Simple baked ravioli

I’ve had multiple surgeries within the past year and if there’s one good thing that’s come of all of them, it’s that I’ve had so much poking and prodding and tests and lab work done that my doctors discovered a few issues that otherwise may have gone overlooked until they became bigger problems.

Angel in the Kitchen Logo

Which, of course, leads to more poking and prodding and tests and lab work because that’s what life is like when you’re a little long in the tooth like I am.

Among the various procedures in the past several weeks were a couple of scope tests that require the inside of your body to be devoid of food or any trace that you’ve ever once ingested any in your entire life. In other words, you show up to the hospital pristine, empty and sad.

It wasn’t my first of these tests (nor will it be the last) but I was dreading the preparation for the procedures because I don’t like being hungry. Or drinking 1.5 gallons of foul-tasting liquid. Or being hungry.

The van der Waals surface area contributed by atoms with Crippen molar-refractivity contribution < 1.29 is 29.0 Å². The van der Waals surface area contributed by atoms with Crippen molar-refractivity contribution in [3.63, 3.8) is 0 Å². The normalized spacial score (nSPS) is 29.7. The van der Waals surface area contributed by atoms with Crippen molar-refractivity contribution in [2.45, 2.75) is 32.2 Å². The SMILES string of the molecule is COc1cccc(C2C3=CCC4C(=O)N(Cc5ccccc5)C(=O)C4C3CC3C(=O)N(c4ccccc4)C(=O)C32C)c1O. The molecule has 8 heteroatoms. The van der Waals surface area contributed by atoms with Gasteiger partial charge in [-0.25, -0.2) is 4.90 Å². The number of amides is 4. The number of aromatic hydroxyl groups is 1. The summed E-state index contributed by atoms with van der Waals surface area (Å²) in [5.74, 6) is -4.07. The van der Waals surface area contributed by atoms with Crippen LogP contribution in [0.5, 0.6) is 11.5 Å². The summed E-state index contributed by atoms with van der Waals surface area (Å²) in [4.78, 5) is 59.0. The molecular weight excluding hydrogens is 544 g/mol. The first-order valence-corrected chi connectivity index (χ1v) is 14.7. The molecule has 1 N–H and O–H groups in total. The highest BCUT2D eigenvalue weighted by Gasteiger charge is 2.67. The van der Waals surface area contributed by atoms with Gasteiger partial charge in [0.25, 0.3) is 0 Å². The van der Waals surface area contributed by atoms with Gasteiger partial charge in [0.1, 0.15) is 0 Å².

But at least I could make it worth my while. A few days beforehand I told my kiddo that I could really go for some cheesy baked pasta. He said, “I thought we were trying to eat healthier?” I explained that we are, but I was also preparing to prepare for my scopes in a few days. So …

“Ah,” my 12-year-old said. “Eat the cheesy pasta before you have to drink all the icky stuff to clear out your system.”

“Yes,” I said.

“Because it’s no fun vacuuming a room that’s already clean,” my son added.

“So unsatisfying,” I agreed. (He knows me well.)

Wanting my kiddo to join me for cheesy-pasta supper, since we were getting along so well, I opted for the simplest version possible – using frozen ravioli and my son’s favorite jarred marinara, and omitting any weird spices and chunks of veggies.

The result was simple and satisfying, and the dish now is part of our regular rotation.

Hopefully the medical procedures are not.       

For the recipe, please subscribe to the Banner's online or print edition.